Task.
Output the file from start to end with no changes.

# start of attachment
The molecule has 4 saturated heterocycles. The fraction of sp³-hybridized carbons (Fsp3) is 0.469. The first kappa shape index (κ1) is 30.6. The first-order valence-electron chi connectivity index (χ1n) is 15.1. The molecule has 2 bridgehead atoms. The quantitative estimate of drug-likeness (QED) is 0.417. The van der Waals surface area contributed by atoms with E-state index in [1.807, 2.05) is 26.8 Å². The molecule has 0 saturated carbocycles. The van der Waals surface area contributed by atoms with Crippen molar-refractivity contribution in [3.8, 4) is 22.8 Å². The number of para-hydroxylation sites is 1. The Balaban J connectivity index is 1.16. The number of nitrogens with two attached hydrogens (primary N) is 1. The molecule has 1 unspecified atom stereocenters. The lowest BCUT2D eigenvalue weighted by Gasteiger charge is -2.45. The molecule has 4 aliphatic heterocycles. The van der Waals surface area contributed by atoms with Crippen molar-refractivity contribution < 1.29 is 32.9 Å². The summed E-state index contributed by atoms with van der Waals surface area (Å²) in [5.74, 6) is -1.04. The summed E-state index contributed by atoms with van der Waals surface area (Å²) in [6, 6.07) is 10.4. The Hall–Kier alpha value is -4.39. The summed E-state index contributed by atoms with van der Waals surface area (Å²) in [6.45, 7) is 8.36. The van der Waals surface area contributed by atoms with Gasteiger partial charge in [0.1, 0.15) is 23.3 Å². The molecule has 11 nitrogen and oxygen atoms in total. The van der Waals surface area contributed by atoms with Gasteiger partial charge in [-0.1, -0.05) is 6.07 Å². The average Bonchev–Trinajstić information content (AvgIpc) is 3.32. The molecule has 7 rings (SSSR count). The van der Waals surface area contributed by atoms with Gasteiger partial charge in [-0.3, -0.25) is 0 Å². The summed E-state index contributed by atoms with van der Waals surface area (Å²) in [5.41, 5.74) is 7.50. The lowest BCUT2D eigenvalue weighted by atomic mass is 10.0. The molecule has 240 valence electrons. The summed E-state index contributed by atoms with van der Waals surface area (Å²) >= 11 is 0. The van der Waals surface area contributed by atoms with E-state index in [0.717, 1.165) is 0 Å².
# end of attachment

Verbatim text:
The molecule has 4 saturated heterocycles. The fraction of sp³-hybridized carbons (Fsp3) is 0.469. The first kappa shape index (κ1) is 30.6. The first-order valence-electron chi connectivity index (χ1n) is 15.1. The molecule has 2 bridgehead atoms. The quantitative estimate of drug-likeness (QED) is 0.417. The van der Waals surface area contributed by atoms with E-state index in [1.807, 2.05) is 26.8 Å². The molecule has 0 saturated carbocycles. The van der Waals surface area contributed by atoms with Crippen molar-refractivity contribution in [3.8, 4) is 22.8 Å². The number of para-hydroxylation sites is 1. The Balaban J connectivity index is 1.16. The number of nitrogens with two attached hydrogens (primary N) is 1. The molecule has 1 unspecified atom stereocenters. The lowest BCUT2D eigenvalue weighted by Gasteiger charge is -2.45. The molecule has 4 aliphatic heterocycles. The van der Waals surface area contributed by atoms with Crippen molar-refractivity contribution < 1.29 is 32.9 Å². The summed E-state index contributed by atoms with van der Waals surface area (Å²) in [5.74, 6) is -1.04. The summed E-state index contributed by atoms with van der Waals surface area (Å²) in [6, 6.07) is 10.4. The Hall–Kier alpha value is -4.39. The summed E-state index contributed by atoms with van der Waals surface area (Å²) in [6.45, 7) is 8.36. The van der Waals surface area contributed by atoms with Gasteiger partial charge in [0.1, 0.15) is 23.3 Å². The molecule has 11 nitrogen and oxygen atoms in total. The van der Waals surface area contributed by atoms with Gasteiger partial charge in [-0.1, -0.05) is 6.07 Å². The average Bonchev–Trinajstić information content (AvgIpc) is 3.32. The molecule has 7 rings (SSSR count). The van der Waals surface area contributed by atoms with Gasteiger partial charge in [-0.3, -0.25) is 0 Å². The summed E-state index contributed by atoms with van der Waals surface area (Å²) in [5.41, 5.74) is 7.50. The lowest BCUT2D eigenvalue weighted by atomic mass is 10.0. The molecule has 240 valence electrons. The summed E-state index contributed by atoms with van der Waals surface area (Å²) >= 11 is 0. The van der Waals surface area contributed by atoms with E-state index in [0.717, 1.165) is 0 Å².